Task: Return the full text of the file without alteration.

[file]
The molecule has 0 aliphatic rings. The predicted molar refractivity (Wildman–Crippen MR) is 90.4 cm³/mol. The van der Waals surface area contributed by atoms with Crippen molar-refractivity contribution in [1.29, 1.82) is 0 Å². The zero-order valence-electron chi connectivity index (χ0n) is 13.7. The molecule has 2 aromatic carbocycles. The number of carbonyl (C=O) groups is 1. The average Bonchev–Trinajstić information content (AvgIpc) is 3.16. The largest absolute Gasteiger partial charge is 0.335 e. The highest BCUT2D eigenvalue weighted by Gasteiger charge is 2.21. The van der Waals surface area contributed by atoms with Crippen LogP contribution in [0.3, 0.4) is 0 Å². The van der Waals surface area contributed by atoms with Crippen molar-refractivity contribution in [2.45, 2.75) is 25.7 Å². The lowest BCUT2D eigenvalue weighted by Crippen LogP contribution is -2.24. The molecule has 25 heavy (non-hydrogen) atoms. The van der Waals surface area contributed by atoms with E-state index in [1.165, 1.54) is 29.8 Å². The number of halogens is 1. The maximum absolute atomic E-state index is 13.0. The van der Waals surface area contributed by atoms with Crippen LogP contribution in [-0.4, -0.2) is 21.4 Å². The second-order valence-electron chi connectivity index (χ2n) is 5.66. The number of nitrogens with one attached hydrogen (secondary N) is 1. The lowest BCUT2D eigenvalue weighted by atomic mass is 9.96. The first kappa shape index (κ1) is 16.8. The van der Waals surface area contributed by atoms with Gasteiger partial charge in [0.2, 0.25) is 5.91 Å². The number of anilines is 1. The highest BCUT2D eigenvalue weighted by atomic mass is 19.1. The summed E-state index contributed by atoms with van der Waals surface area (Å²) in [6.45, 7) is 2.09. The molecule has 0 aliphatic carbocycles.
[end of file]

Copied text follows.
The molecule has 0 aliphatic rings. The predicted molar refractivity (Wildman–Crippen MR) is 90.4 cm³/mol. The van der Waals surface area contributed by atoms with Crippen molar-refractivity contribution in [1.29, 1.82) is 0 Å². The zero-order valence-electron chi connectivity index (χ0n) is 13.7. The molecule has 2 aromatic carbocycles. The number of carbonyl (C=O) groups is 1. The average Bonchev–Trinajstić information content (AvgIpc) is 3.16. The largest absolute Gasteiger partial charge is 0.335 e. The highest BCUT2D eigenvalue weighted by Gasteiger charge is 2.21. The van der Waals surface area contributed by atoms with Crippen LogP contribution in [0.3, 0.4) is 0 Å². The van der Waals surface area contributed by atoms with Crippen molar-refractivity contribution in [2.45, 2.75) is 25.7 Å². The lowest BCUT2D eigenvalue weighted by Crippen LogP contribution is -2.24. The molecule has 25 heavy (non-hydrogen) atoms. The van der Waals surface area contributed by atoms with E-state index in [1.165, 1.54) is 29.8 Å². The number of halogens is 1. The maximum absolute atomic E-state index is 13.0. The van der Waals surface area contributed by atoms with Crippen LogP contribution in [-0.4, -0.2) is 21.4 Å². The second-order valence-electron chi connectivity index (χ2n) is 5.66. The number of nitrogens with one attached hydrogen (secondary N) is 1. The lowest BCUT2D eigenvalue weighted by atomic mass is 9.96. The first kappa shape index (κ1) is 16.8. The van der Waals surface area contributed by atoms with Gasteiger partial charge in [0.2, 0.25) is 5.91 Å². The number of anilines is 1. The highest BCUT2D eigenvalue weighted by atomic mass is 19.1. The summed E-state index contributed by atoms with van der Waals surface area (Å²) in [6.45, 7) is 2.09. The molecule has 0 aliphatic carbocycles.